How to benchmark talent agility in a future forward organization

How to benchmark talent agility in a future forward organization
How to benchmark talent agility in a future forward organization

Metaphors are tricky. Because they are non-literal, they are tough to keep tabs on. They can occur too frequently. They can be pushed to the edge of their meaning and utility. “Agility” runs that risk when used in Human Resources.

Legacy Human Resources has been a discipline of compliance, adherence, and precedence. Heritage HR existed to tow the line, follow the arrows, and stick to the rules. Status quo and stability marked its plan and purpose with little tolerance for autonomy or flexibility.

However, “agile” (adjective, noun, adverb, and more) thinking has become part of the HR lexicon. Agile so dominates management thought and theory we sometimes struggle sharing the definition and use.

We recently reached out to a well-selected team of leading HR strategists to discuss their best and next practices in How to Measure Learning Agility when Assessing Leader Potential. The conversation proved interesting – even in its inconclusive conclusion.

Agile behavior and learning agility

Agile Behavior and Learning Agility are not the same thing.Agile Thinking assumes organizations are organic. Organizations belong to systems of systems where everything occurs within an evolving context. It relies on teams empowered and enabled to act with ad hoc energy at touchpoints in a process that need attention. It accepts that production is not straight lined. At moments of friction, disruption, or weakness, teams roll in to resolve the apparent problem. Then, the team members return to their readiness position.

  • Agile Behaviors are measurable observable actions on the part of people in the conception, design, production, and delivery of products and services. Agility should not dismiss or disdain processes in place, but the process has strategic room for focus, analysis, and reconfiguration.

Agile Behaviors are nimble, swift, and baggage-free. They include that brain and brawn reserve to stop on a dime, pivot, and make the skillful shot. You might think of the college basketball player – performing under tremendous emotional, psychological, and sensory – who weaves through offense and defense to stop, turn, and arch to launch a ball for three points at the bell ending overtime. There seems to be something of destiny in that agile move.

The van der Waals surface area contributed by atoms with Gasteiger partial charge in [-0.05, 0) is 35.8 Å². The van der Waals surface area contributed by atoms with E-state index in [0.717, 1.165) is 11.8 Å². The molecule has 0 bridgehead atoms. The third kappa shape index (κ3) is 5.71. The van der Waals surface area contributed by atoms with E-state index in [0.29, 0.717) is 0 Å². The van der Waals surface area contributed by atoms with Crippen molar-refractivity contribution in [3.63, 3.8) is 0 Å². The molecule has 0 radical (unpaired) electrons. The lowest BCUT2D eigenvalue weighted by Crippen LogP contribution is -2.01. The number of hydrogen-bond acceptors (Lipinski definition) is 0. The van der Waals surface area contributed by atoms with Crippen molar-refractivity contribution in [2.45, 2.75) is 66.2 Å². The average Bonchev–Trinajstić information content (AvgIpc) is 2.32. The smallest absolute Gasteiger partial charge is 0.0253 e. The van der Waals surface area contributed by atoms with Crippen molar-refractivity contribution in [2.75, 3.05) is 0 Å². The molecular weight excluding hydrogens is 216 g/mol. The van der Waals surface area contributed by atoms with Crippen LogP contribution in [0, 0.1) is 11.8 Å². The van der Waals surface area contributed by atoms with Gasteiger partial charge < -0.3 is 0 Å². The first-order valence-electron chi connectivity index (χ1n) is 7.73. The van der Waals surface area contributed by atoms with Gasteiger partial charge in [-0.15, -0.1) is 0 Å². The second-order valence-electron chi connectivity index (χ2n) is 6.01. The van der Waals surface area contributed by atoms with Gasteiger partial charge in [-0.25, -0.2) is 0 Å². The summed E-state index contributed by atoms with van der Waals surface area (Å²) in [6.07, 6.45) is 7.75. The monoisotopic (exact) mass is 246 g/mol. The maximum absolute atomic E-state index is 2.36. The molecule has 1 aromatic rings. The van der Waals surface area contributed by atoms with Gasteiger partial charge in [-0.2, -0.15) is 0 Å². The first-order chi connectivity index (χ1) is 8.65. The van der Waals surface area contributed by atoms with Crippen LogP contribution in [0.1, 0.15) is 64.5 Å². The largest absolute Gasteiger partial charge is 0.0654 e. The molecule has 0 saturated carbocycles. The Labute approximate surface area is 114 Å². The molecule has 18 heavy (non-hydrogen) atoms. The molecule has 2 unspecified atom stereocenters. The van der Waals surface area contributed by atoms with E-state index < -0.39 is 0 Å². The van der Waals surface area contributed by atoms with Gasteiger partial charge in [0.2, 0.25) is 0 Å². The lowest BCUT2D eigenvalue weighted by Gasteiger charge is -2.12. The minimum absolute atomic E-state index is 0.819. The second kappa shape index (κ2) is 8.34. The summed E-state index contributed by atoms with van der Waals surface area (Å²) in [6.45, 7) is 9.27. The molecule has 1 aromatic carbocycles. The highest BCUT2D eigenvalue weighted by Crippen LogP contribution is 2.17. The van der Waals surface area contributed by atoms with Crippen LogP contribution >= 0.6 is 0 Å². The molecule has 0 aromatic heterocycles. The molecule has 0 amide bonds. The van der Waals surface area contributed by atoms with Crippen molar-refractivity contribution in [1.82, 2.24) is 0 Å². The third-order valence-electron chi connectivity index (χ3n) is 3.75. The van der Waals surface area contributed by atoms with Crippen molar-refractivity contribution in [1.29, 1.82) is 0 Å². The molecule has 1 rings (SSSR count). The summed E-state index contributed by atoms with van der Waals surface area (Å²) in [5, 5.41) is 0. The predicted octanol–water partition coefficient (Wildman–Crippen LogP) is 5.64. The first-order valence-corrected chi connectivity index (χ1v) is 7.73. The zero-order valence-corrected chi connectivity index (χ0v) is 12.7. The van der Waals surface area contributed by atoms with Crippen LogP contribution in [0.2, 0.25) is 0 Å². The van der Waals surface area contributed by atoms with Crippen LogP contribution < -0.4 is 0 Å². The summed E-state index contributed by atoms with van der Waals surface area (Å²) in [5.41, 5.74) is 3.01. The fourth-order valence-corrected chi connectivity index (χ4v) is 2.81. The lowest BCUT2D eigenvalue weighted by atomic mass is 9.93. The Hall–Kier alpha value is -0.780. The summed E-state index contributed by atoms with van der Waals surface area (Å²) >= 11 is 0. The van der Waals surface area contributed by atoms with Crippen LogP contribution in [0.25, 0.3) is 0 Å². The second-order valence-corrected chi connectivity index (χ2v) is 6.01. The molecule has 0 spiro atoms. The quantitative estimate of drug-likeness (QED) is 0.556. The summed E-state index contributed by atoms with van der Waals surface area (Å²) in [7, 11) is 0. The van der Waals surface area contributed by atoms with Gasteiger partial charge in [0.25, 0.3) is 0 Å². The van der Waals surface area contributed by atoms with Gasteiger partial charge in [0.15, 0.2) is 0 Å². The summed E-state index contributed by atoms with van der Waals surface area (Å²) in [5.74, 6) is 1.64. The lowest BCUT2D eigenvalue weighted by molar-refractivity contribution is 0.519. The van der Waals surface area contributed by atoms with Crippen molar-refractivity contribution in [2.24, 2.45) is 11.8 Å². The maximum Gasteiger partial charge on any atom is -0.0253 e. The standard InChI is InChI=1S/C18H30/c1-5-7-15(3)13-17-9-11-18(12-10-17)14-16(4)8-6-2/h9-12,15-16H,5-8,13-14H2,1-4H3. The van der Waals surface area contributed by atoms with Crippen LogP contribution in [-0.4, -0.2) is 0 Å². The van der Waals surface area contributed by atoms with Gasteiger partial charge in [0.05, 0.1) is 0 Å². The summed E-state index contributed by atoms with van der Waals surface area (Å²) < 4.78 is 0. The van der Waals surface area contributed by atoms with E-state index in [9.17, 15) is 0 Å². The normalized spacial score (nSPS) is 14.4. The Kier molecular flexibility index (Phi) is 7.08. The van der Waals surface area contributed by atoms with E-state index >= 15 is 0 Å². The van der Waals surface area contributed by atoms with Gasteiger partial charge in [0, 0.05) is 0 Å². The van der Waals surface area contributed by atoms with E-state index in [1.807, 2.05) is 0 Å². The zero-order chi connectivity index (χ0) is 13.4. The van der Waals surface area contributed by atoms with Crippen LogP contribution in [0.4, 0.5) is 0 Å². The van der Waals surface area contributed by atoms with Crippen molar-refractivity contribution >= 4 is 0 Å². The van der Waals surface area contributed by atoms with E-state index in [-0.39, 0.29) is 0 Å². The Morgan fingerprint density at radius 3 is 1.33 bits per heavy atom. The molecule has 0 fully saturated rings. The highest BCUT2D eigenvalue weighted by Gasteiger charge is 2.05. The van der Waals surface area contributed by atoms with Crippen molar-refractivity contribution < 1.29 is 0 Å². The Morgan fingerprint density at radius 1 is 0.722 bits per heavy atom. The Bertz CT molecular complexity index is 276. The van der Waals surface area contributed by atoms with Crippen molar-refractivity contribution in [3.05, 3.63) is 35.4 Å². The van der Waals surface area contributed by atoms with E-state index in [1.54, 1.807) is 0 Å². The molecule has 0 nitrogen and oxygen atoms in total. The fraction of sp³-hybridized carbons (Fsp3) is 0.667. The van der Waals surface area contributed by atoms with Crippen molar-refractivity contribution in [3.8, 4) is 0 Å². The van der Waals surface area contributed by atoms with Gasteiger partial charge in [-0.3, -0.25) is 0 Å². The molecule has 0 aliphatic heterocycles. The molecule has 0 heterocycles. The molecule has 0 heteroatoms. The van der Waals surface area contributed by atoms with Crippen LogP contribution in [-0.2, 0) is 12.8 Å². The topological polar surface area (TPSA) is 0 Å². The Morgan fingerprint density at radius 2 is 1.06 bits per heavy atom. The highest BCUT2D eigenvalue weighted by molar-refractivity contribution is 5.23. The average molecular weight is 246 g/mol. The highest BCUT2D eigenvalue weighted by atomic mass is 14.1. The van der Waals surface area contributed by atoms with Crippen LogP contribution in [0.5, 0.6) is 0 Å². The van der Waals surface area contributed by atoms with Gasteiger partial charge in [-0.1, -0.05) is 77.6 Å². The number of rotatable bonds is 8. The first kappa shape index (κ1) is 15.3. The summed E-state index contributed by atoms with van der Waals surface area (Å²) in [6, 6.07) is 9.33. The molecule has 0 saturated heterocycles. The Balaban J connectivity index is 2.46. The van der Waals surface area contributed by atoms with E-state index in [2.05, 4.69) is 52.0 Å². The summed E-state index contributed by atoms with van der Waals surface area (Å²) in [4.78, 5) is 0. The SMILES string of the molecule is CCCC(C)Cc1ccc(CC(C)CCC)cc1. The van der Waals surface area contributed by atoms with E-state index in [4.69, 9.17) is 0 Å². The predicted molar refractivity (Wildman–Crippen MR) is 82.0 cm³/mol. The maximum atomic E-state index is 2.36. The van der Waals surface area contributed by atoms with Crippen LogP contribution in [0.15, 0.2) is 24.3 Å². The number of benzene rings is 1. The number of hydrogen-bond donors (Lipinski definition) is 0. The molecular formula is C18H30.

There are many tests – and more are in development – used in the assessment of leadership potential. A combination of observed and valued KPIs relate to Agility including:

AlacrityAdaptivityChange Able
CollaborativeEngagingKnowledge Sharing
Relationship BuildingRespectResponsiveness
  • Learning Agility, however, is another KPI. It refers to the use of learning quickly, richly, and effectively. It requires awareness, comprehension, and discernment to define targets in volatile and dynamic contexts.

Learning Agility is a human characteristic that is reflective, responsive, and resourceful. However, framing a best next practice proved a challenge for our group of future-forward professionals.

Five questions to frame a conversation:

BPI’s experts broke into two groups to answer the following questions:

  1. I define “learning agility” as…
  2. I suggest driving the use of learning agility when measuring potential by…
  3. I assess learning agility by…
  4. We develop this competency by…
  5. I get leaders to care about learning agility by doing …

The following exchange offered invaluable insights, new vocabulary, and alternative views. Still, we may not have quite nailed the definition and best practice for measuring Learning Agility when assessing leader potential.

1. Define “learning agility” as…

Learning Agility is a competency demonstrated by the ability to learn something in one context and to apply it in a different context. But the competency is marked by speed, efficiency, and accuracy.